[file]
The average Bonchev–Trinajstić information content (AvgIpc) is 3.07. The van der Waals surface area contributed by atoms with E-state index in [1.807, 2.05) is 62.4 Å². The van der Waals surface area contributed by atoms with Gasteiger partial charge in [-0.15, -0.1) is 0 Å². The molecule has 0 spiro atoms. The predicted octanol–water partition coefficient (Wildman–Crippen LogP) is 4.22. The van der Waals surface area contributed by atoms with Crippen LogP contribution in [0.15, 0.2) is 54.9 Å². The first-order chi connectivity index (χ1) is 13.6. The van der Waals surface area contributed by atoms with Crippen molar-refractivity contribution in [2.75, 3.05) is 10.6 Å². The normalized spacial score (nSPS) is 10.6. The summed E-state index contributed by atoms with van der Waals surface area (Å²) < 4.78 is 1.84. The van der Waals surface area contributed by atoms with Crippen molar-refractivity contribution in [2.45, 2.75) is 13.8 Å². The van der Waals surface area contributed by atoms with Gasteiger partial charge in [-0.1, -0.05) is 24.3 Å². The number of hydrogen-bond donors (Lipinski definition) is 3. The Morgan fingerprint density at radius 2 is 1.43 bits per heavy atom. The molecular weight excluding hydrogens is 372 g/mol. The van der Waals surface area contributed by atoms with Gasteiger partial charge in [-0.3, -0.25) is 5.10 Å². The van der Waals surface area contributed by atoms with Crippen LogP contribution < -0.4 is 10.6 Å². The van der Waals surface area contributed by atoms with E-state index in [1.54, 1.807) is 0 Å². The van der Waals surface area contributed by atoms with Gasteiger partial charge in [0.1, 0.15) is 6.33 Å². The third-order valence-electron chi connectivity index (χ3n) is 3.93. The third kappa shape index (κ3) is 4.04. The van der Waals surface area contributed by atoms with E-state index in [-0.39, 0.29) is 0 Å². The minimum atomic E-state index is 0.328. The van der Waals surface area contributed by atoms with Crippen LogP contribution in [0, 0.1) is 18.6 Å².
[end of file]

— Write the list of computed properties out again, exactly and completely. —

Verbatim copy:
The average Bonchev–Trinajstić information content (AvgIpc) is 3.07. The van der Waals surface area contributed by atoms with E-state index in [1.807, 2.05) is 62.4 Å². The van der Waals surface area contributed by atoms with Gasteiger partial charge in [-0.15, -0.1) is 0 Å². The molecule has 0 spiro atoms. The predicted octanol–water partition coefficient (Wildman–Crippen LogP) is 4.22. The van der Waals surface area contributed by atoms with Crippen LogP contribution in [0.15, 0.2) is 54.9 Å². The first-order chi connectivity index (χ1) is 13.6. The van der Waals surface area contributed by atoms with Crippen molar-refractivity contribution in [2.75, 3.05) is 10.6 Å². The normalized spacial score (nSPS) is 10.6. The summed E-state index contributed by atoms with van der Waals surface area (Å²) < 4.78 is 1.84. The van der Waals surface area contributed by atoms with Crippen molar-refractivity contribution in [2.45, 2.75) is 13.8 Å². The van der Waals surface area contributed by atoms with Gasteiger partial charge in [-0.1, -0.05) is 24.3 Å². The number of hydrogen-bond donors (Lipinski definition) is 3. The Morgan fingerprint density at radius 2 is 1.43 bits per heavy atom. The molecular weight excluding hydrogens is 372 g/mol. The van der Waals surface area contributed by atoms with Gasteiger partial charge in [-0.3, -0.25) is 5.10 Å². The van der Waals surface area contributed by atoms with Crippen LogP contribution < -0.4 is 10.6 Å². The van der Waals surface area contributed by atoms with E-state index in [1.54, 1.807) is 0 Å². The van der Waals surface area contributed by atoms with Gasteiger partial charge in [0.1, 0.15) is 6.33 Å². The third-order valence-electron chi connectivity index (χ3n) is 3.93. The third kappa shape index (κ3) is 4.04. The van der Waals surface area contributed by atoms with E-state index in [-0.39, 0.29) is 0 Å². The minimum atomic E-state index is 0.328. The van der Waals surface area contributed by atoms with Crippen LogP contribution in [0, 0.1) is 18.6 Å².